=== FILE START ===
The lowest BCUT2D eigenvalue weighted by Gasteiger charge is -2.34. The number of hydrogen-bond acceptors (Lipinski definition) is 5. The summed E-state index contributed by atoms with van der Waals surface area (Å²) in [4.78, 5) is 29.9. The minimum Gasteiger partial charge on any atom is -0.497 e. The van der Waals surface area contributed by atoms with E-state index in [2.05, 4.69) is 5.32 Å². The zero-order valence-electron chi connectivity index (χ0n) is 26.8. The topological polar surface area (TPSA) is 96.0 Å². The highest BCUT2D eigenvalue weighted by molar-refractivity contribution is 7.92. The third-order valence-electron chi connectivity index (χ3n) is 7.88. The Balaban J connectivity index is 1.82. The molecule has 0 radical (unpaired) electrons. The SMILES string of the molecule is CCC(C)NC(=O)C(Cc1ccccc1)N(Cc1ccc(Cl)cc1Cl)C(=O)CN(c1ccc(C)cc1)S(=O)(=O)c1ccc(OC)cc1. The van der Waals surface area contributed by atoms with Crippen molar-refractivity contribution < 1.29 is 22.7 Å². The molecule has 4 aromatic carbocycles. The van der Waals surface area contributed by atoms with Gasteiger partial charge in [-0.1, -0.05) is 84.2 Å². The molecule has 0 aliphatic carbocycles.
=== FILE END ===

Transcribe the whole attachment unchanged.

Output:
The lowest BCUT2D eigenvalue weighted by Gasteiger charge is -2.34. The number of hydrogen-bond acceptors (Lipinski definition) is 5. The summed E-state index contributed by atoms with van der Waals surface area (Å²) in [4.78, 5) is 29.9. The minimum Gasteiger partial charge on any atom is -0.497 e. The van der Waals surface area contributed by atoms with E-state index in [2.05, 4.69) is 5.32 Å². The zero-order valence-electron chi connectivity index (χ0n) is 26.8. The topological polar surface area (TPSA) is 96.0 Å². The highest BCUT2D eigenvalue weighted by molar-refractivity contribution is 7.92. The third-order valence-electron chi connectivity index (χ3n) is 7.88. The Balaban J connectivity index is 1.82. The molecule has 0 radical (unpaired) electrons. The SMILES string of the molecule is CCC(C)NC(=O)C(Cc1ccccc1)N(Cc1ccc(Cl)cc1Cl)C(=O)CN(c1ccc(C)cc1)S(=O)(=O)c1ccc(OC)cc1. The van der Waals surface area contributed by atoms with Crippen molar-refractivity contribution < 1.29 is 22.7 Å². The molecule has 4 aromatic carbocycles. The van der Waals surface area contributed by atoms with Gasteiger partial charge in [-0.1, -0.05) is 84.2 Å². The molecule has 0 aliphatic carbocycles.